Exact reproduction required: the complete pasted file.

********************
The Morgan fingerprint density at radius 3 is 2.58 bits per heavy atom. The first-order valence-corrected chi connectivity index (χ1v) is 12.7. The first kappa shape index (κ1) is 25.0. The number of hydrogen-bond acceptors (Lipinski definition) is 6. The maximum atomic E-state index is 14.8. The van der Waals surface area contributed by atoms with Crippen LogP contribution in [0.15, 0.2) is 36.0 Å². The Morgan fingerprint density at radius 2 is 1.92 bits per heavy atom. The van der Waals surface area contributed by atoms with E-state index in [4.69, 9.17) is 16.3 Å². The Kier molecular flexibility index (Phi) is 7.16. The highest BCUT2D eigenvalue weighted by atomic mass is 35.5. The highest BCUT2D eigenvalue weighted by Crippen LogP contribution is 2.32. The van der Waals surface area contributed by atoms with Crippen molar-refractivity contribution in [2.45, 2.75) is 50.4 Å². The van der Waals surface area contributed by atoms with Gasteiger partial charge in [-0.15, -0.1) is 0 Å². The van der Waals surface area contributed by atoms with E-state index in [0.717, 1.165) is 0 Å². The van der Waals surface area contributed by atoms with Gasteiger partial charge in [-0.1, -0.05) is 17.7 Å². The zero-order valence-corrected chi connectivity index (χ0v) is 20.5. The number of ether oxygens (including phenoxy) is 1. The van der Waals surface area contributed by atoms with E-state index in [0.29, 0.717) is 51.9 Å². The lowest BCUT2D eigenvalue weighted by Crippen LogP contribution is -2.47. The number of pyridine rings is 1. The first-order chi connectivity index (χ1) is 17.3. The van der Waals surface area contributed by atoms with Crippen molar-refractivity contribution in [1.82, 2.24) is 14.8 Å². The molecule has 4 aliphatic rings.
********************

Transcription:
The Morgan fingerprint density at radius 3 is 2.58 bits per heavy atom. The first-order valence-corrected chi connectivity index (χ1v) is 12.7. The first kappa shape index (κ1) is 25.0. The number of hydrogen-bond acceptors (Lipinski definition) is 6. The maximum atomic E-state index is 14.8. The van der Waals surface area contributed by atoms with Crippen LogP contribution in [0.15, 0.2) is 36.0 Å². The Morgan fingerprint density at radius 2 is 1.92 bits per heavy atom. The van der Waals surface area contributed by atoms with E-state index in [4.69, 9.17) is 16.3 Å². The Kier molecular flexibility index (Phi) is 7.16. The highest BCUT2D eigenvalue weighted by atomic mass is 35.5. The highest BCUT2D eigenvalue weighted by Crippen LogP contribution is 2.32. The van der Waals surface area contributed by atoms with Crippen molar-refractivity contribution in [2.45, 2.75) is 50.4 Å². The van der Waals surface area contributed by atoms with Gasteiger partial charge in [-0.15, -0.1) is 0 Å². The van der Waals surface area contributed by atoms with E-state index in [0.717, 1.165) is 0 Å². The van der Waals surface area contributed by atoms with Gasteiger partial charge in [-0.1, -0.05) is 17.7 Å². The zero-order valence-corrected chi connectivity index (χ0v) is 20.5. The number of ether oxygens (including phenoxy) is 1. The van der Waals surface area contributed by atoms with E-state index in [0.29, 0.717) is 51.9 Å². The lowest BCUT2D eigenvalue weighted by Crippen LogP contribution is -2.47. The number of pyridine rings is 1. The first-order chi connectivity index (χ1) is 17.3. The van der Waals surface area contributed by atoms with Crippen molar-refractivity contribution in [1.82, 2.24) is 14.8 Å². The molecule has 4 aliphatic rings.